So how about we just do more analysis upfront so that we can make some educated guesses on the future usage? Now we’re allowing ourselves to be vulnerable to analysis/paralysis. That extra analysis is going to delay the delivery of the initial functionality. And it’ll still be wrong.
One other last thought about the Web Service
Let’s say there was some perfectly valid reason for building the business logic into a web service from the very beginning. We’ve got a reusable web service! Cool! Except it isn’t exactly what the next project needs. Part of the functionality is usable, but other parts need to be different. If the actual business logic is built granularly with the Single Responsibility Principle we can reuse the pieces that we need and write all new code for the new functionality. If the business logic was created as one big chunk and tightly coupled to the service contract of the web service, we’re screwed. My only point here is that the design of the innards of the web service needs to follow the same design principles as we would in endeavoring to create a solid application structure. I think the SOA enthusiasts too often overlook this issue or somehow believe that a design is “loosely coupled” just because there’s a well defined service boundary in there somewhere. To really be Agile in your design and delivery efforts, almost all production code needs to be built with solid design principles.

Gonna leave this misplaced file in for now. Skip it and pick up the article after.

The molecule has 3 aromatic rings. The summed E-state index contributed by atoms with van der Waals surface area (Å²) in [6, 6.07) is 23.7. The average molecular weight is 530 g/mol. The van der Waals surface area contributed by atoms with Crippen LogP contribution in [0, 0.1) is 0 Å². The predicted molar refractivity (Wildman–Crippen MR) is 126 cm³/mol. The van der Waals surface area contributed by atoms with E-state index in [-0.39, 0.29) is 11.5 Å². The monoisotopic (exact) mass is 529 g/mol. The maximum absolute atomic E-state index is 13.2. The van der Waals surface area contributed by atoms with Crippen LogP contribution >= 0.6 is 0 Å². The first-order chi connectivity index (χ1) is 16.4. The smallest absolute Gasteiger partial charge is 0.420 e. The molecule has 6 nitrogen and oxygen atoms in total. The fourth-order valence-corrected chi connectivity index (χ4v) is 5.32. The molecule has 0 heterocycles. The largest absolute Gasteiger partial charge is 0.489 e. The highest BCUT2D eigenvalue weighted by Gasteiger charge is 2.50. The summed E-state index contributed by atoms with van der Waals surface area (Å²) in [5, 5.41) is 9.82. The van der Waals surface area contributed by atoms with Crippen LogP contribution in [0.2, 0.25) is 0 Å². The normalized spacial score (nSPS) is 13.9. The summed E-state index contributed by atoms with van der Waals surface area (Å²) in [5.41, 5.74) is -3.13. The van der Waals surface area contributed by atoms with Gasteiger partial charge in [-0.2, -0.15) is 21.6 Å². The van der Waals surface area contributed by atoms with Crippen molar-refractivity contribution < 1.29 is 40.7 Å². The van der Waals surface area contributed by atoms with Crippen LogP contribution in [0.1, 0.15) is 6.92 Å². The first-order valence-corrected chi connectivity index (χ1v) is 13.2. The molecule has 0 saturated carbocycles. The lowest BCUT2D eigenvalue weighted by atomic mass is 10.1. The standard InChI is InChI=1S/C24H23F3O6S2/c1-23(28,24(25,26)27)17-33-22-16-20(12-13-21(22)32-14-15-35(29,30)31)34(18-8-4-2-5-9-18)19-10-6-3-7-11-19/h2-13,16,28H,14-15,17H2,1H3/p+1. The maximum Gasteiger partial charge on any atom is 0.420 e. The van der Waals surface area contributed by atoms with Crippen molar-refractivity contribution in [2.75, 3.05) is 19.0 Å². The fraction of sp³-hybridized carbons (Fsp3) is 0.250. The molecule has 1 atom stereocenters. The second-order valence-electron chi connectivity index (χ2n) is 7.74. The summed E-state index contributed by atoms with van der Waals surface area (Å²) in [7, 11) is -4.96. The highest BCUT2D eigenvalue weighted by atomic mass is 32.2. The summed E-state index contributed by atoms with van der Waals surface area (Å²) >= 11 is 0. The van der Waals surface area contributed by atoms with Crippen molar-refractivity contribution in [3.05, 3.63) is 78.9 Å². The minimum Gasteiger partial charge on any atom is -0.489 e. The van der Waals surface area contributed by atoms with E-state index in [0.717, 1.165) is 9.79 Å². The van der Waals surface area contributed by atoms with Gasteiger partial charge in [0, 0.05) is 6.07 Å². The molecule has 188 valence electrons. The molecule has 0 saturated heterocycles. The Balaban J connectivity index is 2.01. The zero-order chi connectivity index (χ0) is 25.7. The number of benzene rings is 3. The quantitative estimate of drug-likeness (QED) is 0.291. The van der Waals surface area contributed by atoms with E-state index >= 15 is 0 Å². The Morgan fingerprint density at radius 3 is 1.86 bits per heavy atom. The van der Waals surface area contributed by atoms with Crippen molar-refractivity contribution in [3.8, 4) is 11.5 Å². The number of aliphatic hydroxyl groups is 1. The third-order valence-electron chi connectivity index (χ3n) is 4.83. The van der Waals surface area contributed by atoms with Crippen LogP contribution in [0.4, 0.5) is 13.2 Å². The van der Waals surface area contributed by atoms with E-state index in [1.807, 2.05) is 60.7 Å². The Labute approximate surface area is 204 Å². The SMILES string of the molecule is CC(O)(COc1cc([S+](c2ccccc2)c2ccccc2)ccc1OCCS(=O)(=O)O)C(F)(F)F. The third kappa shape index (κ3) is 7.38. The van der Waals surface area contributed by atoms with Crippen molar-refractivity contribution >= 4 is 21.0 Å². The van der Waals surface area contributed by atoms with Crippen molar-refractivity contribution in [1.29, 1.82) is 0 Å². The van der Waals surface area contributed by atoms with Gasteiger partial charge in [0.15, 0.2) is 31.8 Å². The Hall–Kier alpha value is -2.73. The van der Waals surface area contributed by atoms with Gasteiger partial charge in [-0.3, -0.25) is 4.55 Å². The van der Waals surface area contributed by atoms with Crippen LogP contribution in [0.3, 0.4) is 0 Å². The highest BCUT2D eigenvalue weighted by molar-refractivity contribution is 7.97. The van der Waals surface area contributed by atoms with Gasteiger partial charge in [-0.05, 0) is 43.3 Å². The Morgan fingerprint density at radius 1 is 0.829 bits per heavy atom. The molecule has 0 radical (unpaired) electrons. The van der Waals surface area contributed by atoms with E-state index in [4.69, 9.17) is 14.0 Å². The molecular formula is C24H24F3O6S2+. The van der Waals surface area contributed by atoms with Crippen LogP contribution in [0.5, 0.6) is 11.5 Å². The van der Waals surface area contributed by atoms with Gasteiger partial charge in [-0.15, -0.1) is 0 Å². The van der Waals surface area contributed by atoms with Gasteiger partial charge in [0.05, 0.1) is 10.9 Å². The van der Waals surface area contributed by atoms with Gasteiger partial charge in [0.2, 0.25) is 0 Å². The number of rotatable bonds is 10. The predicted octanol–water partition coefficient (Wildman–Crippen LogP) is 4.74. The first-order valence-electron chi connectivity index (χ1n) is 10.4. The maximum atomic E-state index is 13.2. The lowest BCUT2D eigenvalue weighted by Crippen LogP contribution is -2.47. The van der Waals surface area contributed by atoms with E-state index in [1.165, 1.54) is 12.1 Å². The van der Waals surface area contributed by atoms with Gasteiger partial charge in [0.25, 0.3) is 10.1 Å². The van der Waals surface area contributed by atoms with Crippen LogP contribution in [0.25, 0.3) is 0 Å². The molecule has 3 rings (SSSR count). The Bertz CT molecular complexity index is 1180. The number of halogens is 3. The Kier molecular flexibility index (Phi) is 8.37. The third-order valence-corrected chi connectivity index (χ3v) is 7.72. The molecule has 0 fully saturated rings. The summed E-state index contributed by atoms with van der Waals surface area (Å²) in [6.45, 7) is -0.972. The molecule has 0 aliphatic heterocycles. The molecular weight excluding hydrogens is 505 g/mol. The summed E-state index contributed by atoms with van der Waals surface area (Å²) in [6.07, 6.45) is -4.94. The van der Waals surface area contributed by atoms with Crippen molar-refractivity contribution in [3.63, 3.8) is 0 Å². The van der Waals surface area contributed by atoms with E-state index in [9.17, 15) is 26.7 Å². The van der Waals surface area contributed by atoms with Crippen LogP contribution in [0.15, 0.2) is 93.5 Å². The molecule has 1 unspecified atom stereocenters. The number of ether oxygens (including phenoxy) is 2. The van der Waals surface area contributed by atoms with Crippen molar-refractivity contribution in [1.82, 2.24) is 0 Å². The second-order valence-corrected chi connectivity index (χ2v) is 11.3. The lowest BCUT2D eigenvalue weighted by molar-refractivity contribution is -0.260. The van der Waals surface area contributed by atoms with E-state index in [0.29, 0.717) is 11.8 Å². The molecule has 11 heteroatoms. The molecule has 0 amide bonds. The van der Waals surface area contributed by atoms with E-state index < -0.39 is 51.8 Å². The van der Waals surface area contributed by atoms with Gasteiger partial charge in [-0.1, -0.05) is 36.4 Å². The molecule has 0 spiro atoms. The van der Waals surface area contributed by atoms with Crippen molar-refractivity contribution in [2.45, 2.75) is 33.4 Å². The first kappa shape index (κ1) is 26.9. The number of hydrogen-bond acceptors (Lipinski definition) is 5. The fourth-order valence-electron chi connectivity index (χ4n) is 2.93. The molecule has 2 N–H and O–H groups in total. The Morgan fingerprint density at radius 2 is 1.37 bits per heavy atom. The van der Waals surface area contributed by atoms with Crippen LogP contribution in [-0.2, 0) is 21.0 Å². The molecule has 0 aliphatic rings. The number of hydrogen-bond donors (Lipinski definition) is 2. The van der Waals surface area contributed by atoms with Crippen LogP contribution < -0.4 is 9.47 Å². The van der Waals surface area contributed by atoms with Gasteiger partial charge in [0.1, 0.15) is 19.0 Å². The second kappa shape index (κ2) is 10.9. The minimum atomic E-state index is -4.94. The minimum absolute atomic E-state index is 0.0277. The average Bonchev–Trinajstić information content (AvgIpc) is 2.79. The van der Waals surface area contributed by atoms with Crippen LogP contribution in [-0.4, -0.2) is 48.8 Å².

Anyway, that’s my take on the scenario. What do you think? What did I miss? Wanna argue?
* Part of the web service craze was caused by the fact that all of us architect types had a provision in our yearly performance plan that we would be responsible for creating at least one new web service each year.